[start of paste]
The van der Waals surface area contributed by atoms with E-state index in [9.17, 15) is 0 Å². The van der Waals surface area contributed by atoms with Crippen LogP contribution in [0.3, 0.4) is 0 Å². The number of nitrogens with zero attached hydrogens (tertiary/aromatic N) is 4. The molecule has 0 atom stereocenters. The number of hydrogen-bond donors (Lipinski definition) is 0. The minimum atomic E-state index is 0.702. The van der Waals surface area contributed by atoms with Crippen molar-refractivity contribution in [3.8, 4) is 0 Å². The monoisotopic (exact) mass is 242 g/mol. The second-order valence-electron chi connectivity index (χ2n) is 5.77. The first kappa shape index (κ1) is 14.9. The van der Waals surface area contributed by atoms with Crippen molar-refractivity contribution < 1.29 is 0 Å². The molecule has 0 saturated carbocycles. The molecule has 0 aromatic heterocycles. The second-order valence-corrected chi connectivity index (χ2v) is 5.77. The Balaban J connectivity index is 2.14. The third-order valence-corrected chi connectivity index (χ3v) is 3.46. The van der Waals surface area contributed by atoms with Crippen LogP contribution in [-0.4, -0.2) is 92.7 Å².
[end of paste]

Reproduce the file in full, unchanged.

The van der Waals surface area contributed by atoms with E-state index in [9.17, 15) is 0 Å². The van der Waals surface area contributed by atoms with Crippen LogP contribution in [0.3, 0.4) is 0 Å². The number of nitrogens with zero attached hydrogens (tertiary/aromatic N) is 4. The molecule has 0 atom stereocenters. The number of hydrogen-bond donors (Lipinski definition) is 0. The minimum atomic E-state index is 0.702. The van der Waals surface area contributed by atoms with Crippen molar-refractivity contribution in [3.8, 4) is 0 Å². The monoisotopic (exact) mass is 242 g/mol. The second-order valence-electron chi connectivity index (χ2n) is 5.77. The first kappa shape index (κ1) is 14.9. The van der Waals surface area contributed by atoms with Crippen molar-refractivity contribution < 1.29 is 0 Å². The molecule has 0 saturated carbocycles. The molecule has 0 aromatic heterocycles. The second-order valence-corrected chi connectivity index (χ2v) is 5.77. The Balaban J connectivity index is 2.14. The third-order valence-corrected chi connectivity index (χ3v) is 3.46. The van der Waals surface area contributed by atoms with Crippen LogP contribution in [-0.4, -0.2) is 92.7 Å².